Within the vintage drag racing world, the anticipation for this year’s Nitro Revival was palpable. It was worth the wait. Drag racers made pass after pass along Irwindale’s strip, for three straight days under the glorious California sunshine. Over in the paddock, static starts brought fans to tears—I couldn’t tell if it was caused by raw emotion or nitro.
Front-engine dragsters and Funny Cars performed exhibition runs, while AFX muscle cars lit smokey burnouts. The “Outlaw Gassers” group pointed their straight axles skyward. A roster of candy-colored drag cars packed the staging lanes, including the metallic blue Stone, Wood and Cook Willys that was once labeled Hot Rod Magazine’s “most famous drag car of all time.”
Rick Osborn’s wheel-standing ’38 Chevy Special truck and Gene Schwartz’s flying ’52 Chevy pulled dueling wheelies and sent the crowd into an uproar. The ’38 truck houses a 480-horsepower LY6 crate engine backed by a Turbo 350 automatic transmission. Walker Evans Racing wheels wrapped in 39-inch BFG red label Krawler tires deliver the power to the pavement.
Beside the ear-rattling cackles of the Top Fuel dragsters, I favor the wild, wooly Fuel Altered machines. Someone once said taming one of those unpredictable machines is like “bull riding on wheels at 200 miles-per-hour.” Ron Hope and his world famous Rat Trap—with his son Brian behind the wheel—were present at this year’s Revival. “The Revival is a great means of documenting the history of the sport and a great opportunity to reunite with friends that we don’t see too often,” said the elder Hope.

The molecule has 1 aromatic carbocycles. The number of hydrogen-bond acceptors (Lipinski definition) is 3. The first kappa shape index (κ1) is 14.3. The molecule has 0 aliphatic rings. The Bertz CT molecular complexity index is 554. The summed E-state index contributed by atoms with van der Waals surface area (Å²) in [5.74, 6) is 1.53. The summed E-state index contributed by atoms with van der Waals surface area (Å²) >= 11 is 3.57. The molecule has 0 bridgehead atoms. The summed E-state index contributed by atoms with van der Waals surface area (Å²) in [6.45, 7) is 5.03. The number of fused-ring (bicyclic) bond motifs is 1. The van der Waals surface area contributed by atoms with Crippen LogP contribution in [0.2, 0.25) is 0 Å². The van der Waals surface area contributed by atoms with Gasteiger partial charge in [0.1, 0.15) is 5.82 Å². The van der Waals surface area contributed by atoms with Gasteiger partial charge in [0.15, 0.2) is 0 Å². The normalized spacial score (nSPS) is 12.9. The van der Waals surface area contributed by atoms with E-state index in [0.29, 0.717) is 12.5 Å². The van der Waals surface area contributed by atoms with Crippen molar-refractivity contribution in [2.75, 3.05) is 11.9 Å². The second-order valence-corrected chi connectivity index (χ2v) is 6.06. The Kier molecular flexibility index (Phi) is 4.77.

Drag racing royalty gathered Saturday afternoon for a once-in-a-lifetime autograph session. The group of hall-of-famers included Ed “The Ace” McCulloch, Roland Leong (Hawaiian), “Wild Bill” Shrewsberry, 101-year-old Ed “Isky” Iskenderian, Ed Pink, Don “The Snake” Prudhomme, “TV” Tommy Ivo and Linda Vaughn.
The day ended with the “Nitro Overdose”—this year’s cackle-fest and fireworks display. Fans screamed and whistled with excitement as flames closed out the Nitro-filled day.
Sunday was a repeat performance for all fans that really didn’t have enough. It seemed like nobody left. The National Anthem, Nitro exhibitions, wheel standers, static starts, and hours of “bench racing” carried the event well into the afternoon. “One o’clock Thunder” featured a gorgeous pair. Tom Hoover’s Fish Bowl—widely considered the most beautiful Top Fuel dragster ever built—with Bob ‘Floyd’ Muravez at the wheel fired alongside the Creitz & Donavan AA/FD with Richard Tharp in the seat. True to its name, shockwaves reverberated throughout the stands.